Darjeeling is said to have the world's finest teas. The city's name is synonymous with tea. To make a good tea is an art and I am speaking not only about brewing. British smuggled a Chinese tea which thrived very well in the mountains and the climate was perfect with a high humidity and heavy rain. It takes 8-10 years for the bush to be ripe for harvest. Picked by hand the fresh leaves have 70-80% humidity. They are lightly dried so humidity is reduced to approximately 40%. Then special rolling of the leaves is undertaken so that they release their  life giving juices and flavors. Step three is something called fermentation. The leaves are on beds a few cm high in high humidity. Here all aromatic substances develops  and the process must be stopped at any given time before  the final drying process, so that humidity reaches about 2% . This is the old traditional method and the rolling, fermentation and sorting is required fingertip sensitivity and nose. Fermentation can not be stopped too early or too late. The sorting takes place in different degrees. Whole leaf prices high and broken leafs are cheaper. Tea dust are cheapest and come in our tea bags. The upper fresh leaf  is used to make the most expensive tea. It should then be something like "Super Fine Tippy Golden Flowery Orange Pekoe. Fine tea is Golden Flowery Orange Pekoe or GFOP and then the leaves are whole. Then comes the broken tea leafs of various sorts. Golden Broken Orange Pekoe GBOP etc.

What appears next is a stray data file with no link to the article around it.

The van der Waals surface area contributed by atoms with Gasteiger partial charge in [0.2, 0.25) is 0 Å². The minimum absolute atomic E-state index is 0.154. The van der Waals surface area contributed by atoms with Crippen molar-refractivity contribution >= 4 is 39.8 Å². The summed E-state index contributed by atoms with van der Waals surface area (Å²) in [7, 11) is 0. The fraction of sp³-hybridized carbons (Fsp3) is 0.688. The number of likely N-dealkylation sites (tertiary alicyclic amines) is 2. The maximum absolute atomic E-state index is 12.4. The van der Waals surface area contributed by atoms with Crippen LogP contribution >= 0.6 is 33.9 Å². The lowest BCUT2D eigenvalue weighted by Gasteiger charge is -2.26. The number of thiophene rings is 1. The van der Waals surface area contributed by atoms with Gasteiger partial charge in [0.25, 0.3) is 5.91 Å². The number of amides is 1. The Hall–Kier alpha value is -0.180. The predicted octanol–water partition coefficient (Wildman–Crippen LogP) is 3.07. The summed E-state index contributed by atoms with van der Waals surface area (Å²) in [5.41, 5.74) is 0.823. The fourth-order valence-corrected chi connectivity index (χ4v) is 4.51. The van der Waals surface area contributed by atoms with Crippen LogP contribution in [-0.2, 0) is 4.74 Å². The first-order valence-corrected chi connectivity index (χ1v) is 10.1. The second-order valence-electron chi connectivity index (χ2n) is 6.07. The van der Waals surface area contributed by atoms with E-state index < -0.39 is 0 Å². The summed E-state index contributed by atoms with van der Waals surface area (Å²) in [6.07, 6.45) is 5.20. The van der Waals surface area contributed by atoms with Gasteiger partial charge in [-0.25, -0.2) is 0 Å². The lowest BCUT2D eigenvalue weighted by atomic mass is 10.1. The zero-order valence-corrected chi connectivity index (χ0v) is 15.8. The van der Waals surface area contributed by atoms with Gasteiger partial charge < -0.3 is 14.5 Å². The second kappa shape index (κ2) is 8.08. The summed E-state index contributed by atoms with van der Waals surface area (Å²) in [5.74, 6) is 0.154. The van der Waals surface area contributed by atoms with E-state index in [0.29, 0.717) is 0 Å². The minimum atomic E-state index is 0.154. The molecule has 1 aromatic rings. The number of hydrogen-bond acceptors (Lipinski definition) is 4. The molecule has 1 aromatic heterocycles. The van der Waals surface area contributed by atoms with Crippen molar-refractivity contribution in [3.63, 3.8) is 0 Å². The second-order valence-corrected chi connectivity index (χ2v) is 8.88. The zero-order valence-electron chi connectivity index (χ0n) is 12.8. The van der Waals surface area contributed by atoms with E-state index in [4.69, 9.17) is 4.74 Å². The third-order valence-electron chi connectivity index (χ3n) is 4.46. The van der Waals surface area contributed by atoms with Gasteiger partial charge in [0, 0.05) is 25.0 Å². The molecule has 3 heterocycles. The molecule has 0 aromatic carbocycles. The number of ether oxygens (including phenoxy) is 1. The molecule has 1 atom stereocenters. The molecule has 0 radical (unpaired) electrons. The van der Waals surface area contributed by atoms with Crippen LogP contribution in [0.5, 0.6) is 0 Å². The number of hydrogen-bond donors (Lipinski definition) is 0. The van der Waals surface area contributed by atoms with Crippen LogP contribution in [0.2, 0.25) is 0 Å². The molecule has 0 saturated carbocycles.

Happy Valley tea plantation and factory from 1857. Machinery has about the same age but very well kept and well maintained. 


Tomorrow it's off to Sikkim and some mountain hiking. Maybe I have time with a first impression once there, since I'm in the wilderness thereafter for 8 days .


North. Kangchenjunga, the world third highest peak behind the clouds

East parts of the city of Darjeeling

Down to a tea plantation



Pelling April 2 to 4

Well, this is Sikkim in a nutshell. Kangchenjunga rising to 8585 m altitude, the world third highest peak, it is the pointed tip on  the right side of the picture. Old Buddhist monastery of Bhutanese ancestry. Here one of the oldest, Pemayangste whose name means' Perfect Sublime Lotus ". The walls inside are covered with paintings, both delightful depictions of nature, animals and plants but also terrifying bloodthirsty gods and goddesses with many arms and heads. At the front of the aisle one sculpture of Buddha seated in meditation. There are ritual drums, seats for the monks and the library upstairs with all the holy scriptures. At the top of the third floor is the whole world mountain sculpted with just about everything that the paintings depict, hermit in the caves, thunderbolts, from nature down there to the gods at the top in countless formations. The entrance to the temple area has a small temple with a giant prayer wheel in brass. It went around by himself with an electric motor and sent the prayers to higher spheres like the prayer flags everywhere who flutters in the wind. The prayers that are written on them are brought away over the mountains. All around the monastery are "Chortens", grave monuments of  important Buddhists.

The image of Sikkim can be supplemented by the desolate expanses of cold valleys in the north. Rhododendrons in 36 different species, orchids in and at least 450 and at last, the lovely red panda, the symbol of Sikkim.





Image albums and Links



Fangorn Forest between Tzoka and Dzongri



Red Panda

Drawings from India

Slideshow  Darjeeling & Sikkim